The objective with El Conde is to conflate fantastical accounts of, say, “sampling the succulent muscle of a still palpitating heart” with all too real acts of barbarism perpetrated at Pinochet’s behest (“burning women’s breasts with electricity,” for example). The theatrical violations of the natural order are only a slight exaggeration of the chilling reality. It’s all in rather questionable taste, but Larraín’s disgust is palpable, most apparent with the onscreen introduction of our narrator who, the film argues, at minimum gave comfort and aid to a war criminal. Working with Todd Haynes’ regular cinematographer Ed Lachman, Larraín shoots the film in washed-out black-and-white that primarily serves to emphasize the oppressiveness of the setting (the wind-swept exterior shots recall the work of Béla Tarr), but the direction remains, counterintuitively, playful throughout. A ribald flirtation between two senior citizens concludes with the emergence of a previously unseen marching band, appearing in the dining room as if to celebrate the characters for still being hot and heavy for one another after all these years. In another flight of fancy, a character who’s been turned — and there are several before it’s all said and done — experiences their first moments as a vampire with a sort of reckless abandon, spinning about like a leaf floating weightlessly on the air. The bluntness of the film’s message, invariably returning the focus to vulgarity, petulance, and impunity, serves as a guardrail against some of the film’s more diffuse ideas that are introduced far too late in the film to actually register; it’s the sort of film where for the longest time nothing happens, and then suddenly way too much is happening. The film’s outrage may be a little one-note and its prose a bit purple, but some targets need to be hit often, and if a deluge of ornately constructed shit-talk is the price, then so be it. As the film’s coda implies, the next authoritarian is never as far away as you think.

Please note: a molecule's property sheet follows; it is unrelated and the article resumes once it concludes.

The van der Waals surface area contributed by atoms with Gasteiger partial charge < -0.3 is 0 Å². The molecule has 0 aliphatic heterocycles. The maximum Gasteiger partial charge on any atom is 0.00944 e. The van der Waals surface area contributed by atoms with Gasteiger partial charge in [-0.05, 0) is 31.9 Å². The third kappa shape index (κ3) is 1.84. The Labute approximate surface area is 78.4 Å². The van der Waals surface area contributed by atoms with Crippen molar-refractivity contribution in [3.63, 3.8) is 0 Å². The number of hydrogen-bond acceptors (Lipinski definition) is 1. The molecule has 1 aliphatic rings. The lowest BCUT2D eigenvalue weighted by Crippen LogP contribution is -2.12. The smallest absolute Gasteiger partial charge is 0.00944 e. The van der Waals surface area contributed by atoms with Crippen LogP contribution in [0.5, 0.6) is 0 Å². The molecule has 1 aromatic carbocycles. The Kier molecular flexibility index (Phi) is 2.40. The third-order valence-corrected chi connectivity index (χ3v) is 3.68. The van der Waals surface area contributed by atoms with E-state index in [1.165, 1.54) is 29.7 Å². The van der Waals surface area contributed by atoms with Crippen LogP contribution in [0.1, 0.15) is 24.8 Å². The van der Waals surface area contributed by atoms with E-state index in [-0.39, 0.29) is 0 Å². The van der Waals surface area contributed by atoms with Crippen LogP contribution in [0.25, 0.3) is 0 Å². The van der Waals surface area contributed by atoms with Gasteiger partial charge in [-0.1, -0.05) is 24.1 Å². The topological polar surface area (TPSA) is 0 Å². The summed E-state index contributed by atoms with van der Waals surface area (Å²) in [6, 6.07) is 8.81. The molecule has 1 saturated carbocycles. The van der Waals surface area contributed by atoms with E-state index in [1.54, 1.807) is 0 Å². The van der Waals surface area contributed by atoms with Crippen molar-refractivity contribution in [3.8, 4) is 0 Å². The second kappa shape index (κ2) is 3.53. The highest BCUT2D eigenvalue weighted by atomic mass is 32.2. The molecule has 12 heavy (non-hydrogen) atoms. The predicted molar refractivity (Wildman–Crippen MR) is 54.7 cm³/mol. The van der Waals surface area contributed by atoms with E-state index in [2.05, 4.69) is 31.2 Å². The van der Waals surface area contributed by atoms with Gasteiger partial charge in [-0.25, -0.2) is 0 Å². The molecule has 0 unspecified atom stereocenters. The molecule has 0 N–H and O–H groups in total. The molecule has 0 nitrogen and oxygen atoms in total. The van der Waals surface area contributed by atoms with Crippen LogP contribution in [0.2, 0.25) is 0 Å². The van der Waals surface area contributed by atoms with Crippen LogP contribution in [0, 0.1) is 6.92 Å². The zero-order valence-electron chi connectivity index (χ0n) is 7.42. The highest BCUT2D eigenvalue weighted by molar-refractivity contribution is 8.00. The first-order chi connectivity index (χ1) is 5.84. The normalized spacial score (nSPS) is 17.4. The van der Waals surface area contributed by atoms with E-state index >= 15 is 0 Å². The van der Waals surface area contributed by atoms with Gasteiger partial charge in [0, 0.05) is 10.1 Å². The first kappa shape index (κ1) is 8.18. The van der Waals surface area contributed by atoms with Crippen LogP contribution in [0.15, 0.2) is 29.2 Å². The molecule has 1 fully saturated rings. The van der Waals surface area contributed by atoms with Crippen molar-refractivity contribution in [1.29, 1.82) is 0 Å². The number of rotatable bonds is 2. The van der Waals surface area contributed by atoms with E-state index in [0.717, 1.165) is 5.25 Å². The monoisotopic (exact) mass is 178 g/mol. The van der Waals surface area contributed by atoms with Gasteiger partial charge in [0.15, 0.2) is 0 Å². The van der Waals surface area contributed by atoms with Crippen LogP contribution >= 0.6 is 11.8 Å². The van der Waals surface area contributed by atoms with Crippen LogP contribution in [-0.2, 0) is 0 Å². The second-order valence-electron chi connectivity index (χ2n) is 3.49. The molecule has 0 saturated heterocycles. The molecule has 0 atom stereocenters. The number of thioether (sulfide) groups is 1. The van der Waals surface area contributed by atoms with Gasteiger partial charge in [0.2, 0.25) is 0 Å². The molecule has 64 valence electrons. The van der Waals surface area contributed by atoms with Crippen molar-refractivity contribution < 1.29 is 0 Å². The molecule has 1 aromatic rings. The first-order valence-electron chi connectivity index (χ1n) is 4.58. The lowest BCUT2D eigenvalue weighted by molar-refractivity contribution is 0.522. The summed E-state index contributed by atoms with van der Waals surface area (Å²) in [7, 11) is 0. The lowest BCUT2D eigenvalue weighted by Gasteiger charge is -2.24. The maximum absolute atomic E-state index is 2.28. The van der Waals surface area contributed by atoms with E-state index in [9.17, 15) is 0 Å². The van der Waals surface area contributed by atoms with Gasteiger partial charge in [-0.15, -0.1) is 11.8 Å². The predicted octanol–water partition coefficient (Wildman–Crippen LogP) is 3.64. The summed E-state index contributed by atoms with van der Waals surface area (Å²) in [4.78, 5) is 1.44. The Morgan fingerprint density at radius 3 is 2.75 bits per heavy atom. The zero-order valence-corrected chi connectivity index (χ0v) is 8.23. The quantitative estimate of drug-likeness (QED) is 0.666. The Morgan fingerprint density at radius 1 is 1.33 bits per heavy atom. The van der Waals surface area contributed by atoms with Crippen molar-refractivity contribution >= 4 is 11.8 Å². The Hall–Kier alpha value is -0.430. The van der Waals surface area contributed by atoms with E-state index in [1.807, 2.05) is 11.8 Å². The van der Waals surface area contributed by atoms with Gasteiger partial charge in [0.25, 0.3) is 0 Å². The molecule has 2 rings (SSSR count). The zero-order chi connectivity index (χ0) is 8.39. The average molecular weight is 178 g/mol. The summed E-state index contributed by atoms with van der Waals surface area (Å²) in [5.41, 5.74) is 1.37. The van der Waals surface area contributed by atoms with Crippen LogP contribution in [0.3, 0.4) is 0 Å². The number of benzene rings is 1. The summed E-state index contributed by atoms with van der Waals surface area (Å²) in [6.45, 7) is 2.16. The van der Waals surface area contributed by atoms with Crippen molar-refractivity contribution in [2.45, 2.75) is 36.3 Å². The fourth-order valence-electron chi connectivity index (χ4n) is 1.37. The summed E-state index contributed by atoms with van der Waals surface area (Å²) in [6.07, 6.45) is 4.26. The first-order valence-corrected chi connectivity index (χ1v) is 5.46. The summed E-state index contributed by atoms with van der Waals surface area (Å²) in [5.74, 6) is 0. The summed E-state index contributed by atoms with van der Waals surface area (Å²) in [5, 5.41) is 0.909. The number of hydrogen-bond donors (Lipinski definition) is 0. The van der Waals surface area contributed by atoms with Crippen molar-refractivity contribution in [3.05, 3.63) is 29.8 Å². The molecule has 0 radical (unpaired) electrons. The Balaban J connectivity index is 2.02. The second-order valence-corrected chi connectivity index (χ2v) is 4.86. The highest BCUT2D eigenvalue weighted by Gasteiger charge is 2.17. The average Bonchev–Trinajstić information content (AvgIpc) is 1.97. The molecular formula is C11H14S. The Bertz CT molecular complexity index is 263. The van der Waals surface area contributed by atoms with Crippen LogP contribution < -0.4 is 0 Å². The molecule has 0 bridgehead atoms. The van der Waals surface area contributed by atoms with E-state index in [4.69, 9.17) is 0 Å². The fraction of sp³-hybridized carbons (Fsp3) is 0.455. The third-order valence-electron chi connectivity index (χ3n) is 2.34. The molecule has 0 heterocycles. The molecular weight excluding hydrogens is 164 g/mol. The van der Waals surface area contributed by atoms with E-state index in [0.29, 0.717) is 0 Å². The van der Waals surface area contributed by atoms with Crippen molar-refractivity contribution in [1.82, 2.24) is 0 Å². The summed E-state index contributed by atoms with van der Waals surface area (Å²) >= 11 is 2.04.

DIRECTOR: Pablo Larraín;  CAST: Jamie Vadell, Gloria Münchmeyer, Alfredo Castro;  DISTRIBUTOR: Netflix;  IN THEATERS/STREAMINGSeptember 8/September 15;  RUNTIME: 1 hr. 50 min.